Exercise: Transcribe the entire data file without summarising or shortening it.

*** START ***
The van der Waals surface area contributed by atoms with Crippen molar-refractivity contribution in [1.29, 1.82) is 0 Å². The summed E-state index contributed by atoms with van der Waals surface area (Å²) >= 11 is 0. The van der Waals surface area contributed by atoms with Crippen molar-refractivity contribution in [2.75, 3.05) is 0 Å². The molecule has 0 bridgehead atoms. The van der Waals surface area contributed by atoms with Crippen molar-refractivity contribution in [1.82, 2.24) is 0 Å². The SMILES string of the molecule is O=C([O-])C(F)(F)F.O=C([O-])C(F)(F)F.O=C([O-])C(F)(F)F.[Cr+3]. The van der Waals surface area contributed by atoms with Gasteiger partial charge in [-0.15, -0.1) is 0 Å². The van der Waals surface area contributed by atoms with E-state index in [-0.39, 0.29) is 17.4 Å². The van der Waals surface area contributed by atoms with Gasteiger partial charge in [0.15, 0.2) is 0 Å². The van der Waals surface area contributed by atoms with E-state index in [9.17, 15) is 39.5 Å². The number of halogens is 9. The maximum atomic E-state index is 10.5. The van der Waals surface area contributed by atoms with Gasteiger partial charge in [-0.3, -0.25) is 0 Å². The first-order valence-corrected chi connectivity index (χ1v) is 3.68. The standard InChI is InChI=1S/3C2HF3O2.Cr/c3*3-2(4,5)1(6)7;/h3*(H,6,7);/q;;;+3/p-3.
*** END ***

The van der Waals surface area contributed by atoms with Crippen molar-refractivity contribution in [1.29, 1.82) is 0 Å². The summed E-state index contributed by atoms with van der Waals surface area (Å²) >= 11 is 0. The van der Waals surface area contributed by atoms with Crippen molar-refractivity contribution in [2.75, 3.05) is 0 Å². The molecule has 0 bridgehead atoms. The van der Waals surface area contributed by atoms with Crippen molar-refractivity contribution in [1.82, 2.24) is 0 Å². The SMILES string of the molecule is O=C([O-])C(F)(F)F.O=C([O-])C(F)(F)F.O=C([O-])C(F)(F)F.[Cr+3]. The van der Waals surface area contributed by atoms with Gasteiger partial charge in [-0.15, -0.1) is 0 Å². The van der Waals surface area contributed by atoms with E-state index in [-0.39, 0.29) is 17.4 Å². The van der Waals surface area contributed by atoms with Gasteiger partial charge in [0.15, 0.2) is 0 Å². The van der Waals surface area contributed by atoms with E-state index in [9.17, 15) is 39.5 Å². The number of halogens is 9. The maximum atomic E-state index is 10.5. The van der Waals surface area contributed by atoms with Gasteiger partial charge in [-0.3, -0.25) is 0 Å². The first-order valence-corrected chi connectivity index (χ1v) is 3.68. The standard InChI is InChI=1S/3C2HF3O2.Cr/c3*3-2(4,5)1(6)7;/h3*(H,6,7);/q;;;+3/p-3.